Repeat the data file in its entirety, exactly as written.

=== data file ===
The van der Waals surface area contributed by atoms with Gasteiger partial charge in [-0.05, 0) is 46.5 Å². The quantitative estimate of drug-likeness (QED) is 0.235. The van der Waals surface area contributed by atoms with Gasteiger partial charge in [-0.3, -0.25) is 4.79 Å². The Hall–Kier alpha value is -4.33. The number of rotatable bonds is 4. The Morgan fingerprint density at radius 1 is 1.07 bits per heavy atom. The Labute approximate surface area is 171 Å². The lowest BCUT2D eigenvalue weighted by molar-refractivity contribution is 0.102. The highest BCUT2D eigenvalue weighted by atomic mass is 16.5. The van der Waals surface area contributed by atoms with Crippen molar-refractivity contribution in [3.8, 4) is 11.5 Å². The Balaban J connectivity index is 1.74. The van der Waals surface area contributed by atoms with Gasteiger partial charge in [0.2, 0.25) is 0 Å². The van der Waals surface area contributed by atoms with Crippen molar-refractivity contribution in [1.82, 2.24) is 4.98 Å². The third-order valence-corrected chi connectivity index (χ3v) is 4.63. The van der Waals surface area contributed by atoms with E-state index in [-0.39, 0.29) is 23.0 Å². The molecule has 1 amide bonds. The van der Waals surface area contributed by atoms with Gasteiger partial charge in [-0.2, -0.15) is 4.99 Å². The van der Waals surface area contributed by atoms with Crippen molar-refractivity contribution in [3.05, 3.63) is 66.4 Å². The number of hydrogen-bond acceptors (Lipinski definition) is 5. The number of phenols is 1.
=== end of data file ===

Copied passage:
The van der Waals surface area contributed by atoms with Gasteiger partial charge in [-0.05, 0) is 46.5 Å². The quantitative estimate of drug-likeness (QED) is 0.235. The van der Waals surface area contributed by atoms with Gasteiger partial charge in [-0.3, -0.25) is 4.79 Å². The Hall–Kier alpha value is -4.33. The number of rotatable bonds is 4. The Morgan fingerprint density at radius 1 is 1.07 bits per heavy atom. The Labute approximate surface area is 171 Å². The lowest BCUT2D eigenvalue weighted by molar-refractivity contribution is 0.102. The highest BCUT2D eigenvalue weighted by atomic mass is 16.5. The van der Waals surface area contributed by atoms with Crippen molar-refractivity contribution in [3.8, 4) is 11.5 Å². The Balaban J connectivity index is 1.74. The van der Waals surface area contributed by atoms with Gasteiger partial charge in [0.2, 0.25) is 0 Å². The van der Waals surface area contributed by atoms with Crippen molar-refractivity contribution in [1.82, 2.24) is 4.98 Å². The third-order valence-corrected chi connectivity index (χ3v) is 4.63. The van der Waals surface area contributed by atoms with E-state index in [-0.39, 0.29) is 23.0 Å². The molecule has 1 amide bonds. The van der Waals surface area contributed by atoms with Gasteiger partial charge in [-0.2, -0.15) is 4.99 Å². The van der Waals surface area contributed by atoms with Crippen molar-refractivity contribution in [3.05, 3.63) is 66.4 Å². The number of hydrogen-bond acceptors (Lipinski definition) is 5. The number of phenols is 1.